Essay on the Argument from Adrsta for the Existence of God



The second argument of the Naiyayikas is this: we often wonder how we are to account for the differences in our lot here on earth. Some people are happy and some miserable, some wise and some ignorant.

What may be the cause of all these variations in our worldly life? We cannot say that they have no causes, because these are so many events in our life, and every event must have its cause.

Now the causes which produce our joys and sorrows in this life are our own actions in this or some previous life. We enjoy or suffer in this life because of our good or bad actions.

The law that governs the lives of individual souls is the moral law of karma which requires that every individual being must reap the fruits of its own actions, good or bad, right or wrong.

There is nothing strange or improbable in this. It follows logically from the law of universal causation, which means that everv cause must produce its effect and every effect must be produced by its cause.

That our moral actions are as good causes as our physical actions must be admitted by every one who believes in the law of causation and extends it to the moral world.

Just as bodily acts produce bodily changes and mental functions produce mental changes and dispositions, so morally good or bad actions lead to good or bad moral consequences, such as reward or punishment, happiness or misery. Hence it is established that our joys and sorrows are due to our own actions.

But the next question is: how do our moral actions produce their consequences which may be separated from them, by long intervals of time? Many of our joys and sorrows cannot be traced to any work done by us in this life.

Even those that are due to acts done in this life do not arise out of them immediately, but after some time. A sinner in the heyday of youth may be a sufferer in the infirmity of old age.

So it is maintained that our good actions produce a certain efficiency called merit (punya), and bad actions produce some deficiency called demerit (papa) in our souls and these persist long after our actions have ceased

If the world be created by God, who is not only omnipotent but also morally perfect, it is not unreasonable to think that good actions must produce good effects and bad actions must produce bad effects in our lives.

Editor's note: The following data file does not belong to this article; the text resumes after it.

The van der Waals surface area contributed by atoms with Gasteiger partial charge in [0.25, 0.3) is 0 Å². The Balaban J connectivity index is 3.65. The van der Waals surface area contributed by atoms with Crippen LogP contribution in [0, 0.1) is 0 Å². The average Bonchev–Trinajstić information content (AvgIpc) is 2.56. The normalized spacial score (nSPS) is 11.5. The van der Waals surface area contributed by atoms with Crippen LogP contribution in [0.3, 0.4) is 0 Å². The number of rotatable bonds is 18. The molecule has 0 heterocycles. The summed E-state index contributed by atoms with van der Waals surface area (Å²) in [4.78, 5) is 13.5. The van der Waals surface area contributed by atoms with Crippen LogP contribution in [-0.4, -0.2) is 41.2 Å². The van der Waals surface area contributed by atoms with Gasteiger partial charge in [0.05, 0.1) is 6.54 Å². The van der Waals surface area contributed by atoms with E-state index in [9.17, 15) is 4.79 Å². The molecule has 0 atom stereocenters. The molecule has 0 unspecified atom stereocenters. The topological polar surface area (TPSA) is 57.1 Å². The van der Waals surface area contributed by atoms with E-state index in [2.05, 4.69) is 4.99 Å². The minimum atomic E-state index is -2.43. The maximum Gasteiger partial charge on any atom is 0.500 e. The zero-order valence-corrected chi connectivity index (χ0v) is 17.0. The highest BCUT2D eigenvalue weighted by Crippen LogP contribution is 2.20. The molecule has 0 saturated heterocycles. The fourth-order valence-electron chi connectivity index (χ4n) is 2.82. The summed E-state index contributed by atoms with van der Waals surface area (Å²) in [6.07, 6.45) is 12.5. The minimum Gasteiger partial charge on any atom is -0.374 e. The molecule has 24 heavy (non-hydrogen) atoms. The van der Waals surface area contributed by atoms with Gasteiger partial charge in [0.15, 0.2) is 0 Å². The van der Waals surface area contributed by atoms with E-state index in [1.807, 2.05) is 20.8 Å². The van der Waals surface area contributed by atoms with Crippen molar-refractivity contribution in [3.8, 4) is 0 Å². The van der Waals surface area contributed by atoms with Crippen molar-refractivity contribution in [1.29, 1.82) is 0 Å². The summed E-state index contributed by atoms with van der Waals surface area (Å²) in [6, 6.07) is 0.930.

If God is both the creator and moral governor of the world, it logically follows that human beings are responsible to God for their actions.

It follows also that our actions are judged by God as good or bad, right or wrong, according as they do or do not help us to realize [he end of our life, or to perform our own duties to God and man.

And from this it is but natural and rational to conclude that God rewards for our good acts and punishes us for the bad ones.

In other words, world created by God, good actions must lead to good results and evil actions must not fail to lead to evil consequences.

This stock of merit and demerit accruing from good and bad actions is called adrsta. There is nothing more mysterious in the concept of adrsta than in those of virtue and vice just as good actions have a purifying, so bad actions have a corrupting effect on our mind.

And just as virtue conduces to a sense of security, serenity and peace (in a word, happiness), so vice plunges the mind into the ruffled waters of suspicion, distraction and uneasiness (in a word, unhappiness).

In the same way, adrsta, as the sum-total of merit and demerit accruing from our past actions, produces our present joys and sorrows.

But how is it that adrsta manages to produce the proper consequences? It is an unintelligent principle which cannot by itself lead to just that kind or degree of joy and sorrow which are due to our past actions.

So it is argued that adrsta must be guided by some inteligent agent to produce its proper consequences. Individual selves cannot be said to direct or control adrsta, for they do not know anything about their adrsta, and further, it is not infrequently that adrsta defies the control of their will.

So the intelligent agent, who guides adrsta through the proper channels to produce the proper effects, is the eternal, omnipotent and omniscient Divine Being.

It is God who controls our adrsta and dispenses all the joys and sorrows of our life, in strict accordance with it. Or, as Kant would say, it is God who combines happiness with virtue and misery with vice.

God gives us the fruits of our actions in the shape of enjoyments or afflictions in a way similar to that in which a wise and potent monarch rewards or punishes his subjects according to the merit or guilt attaching to their good or bad actions. "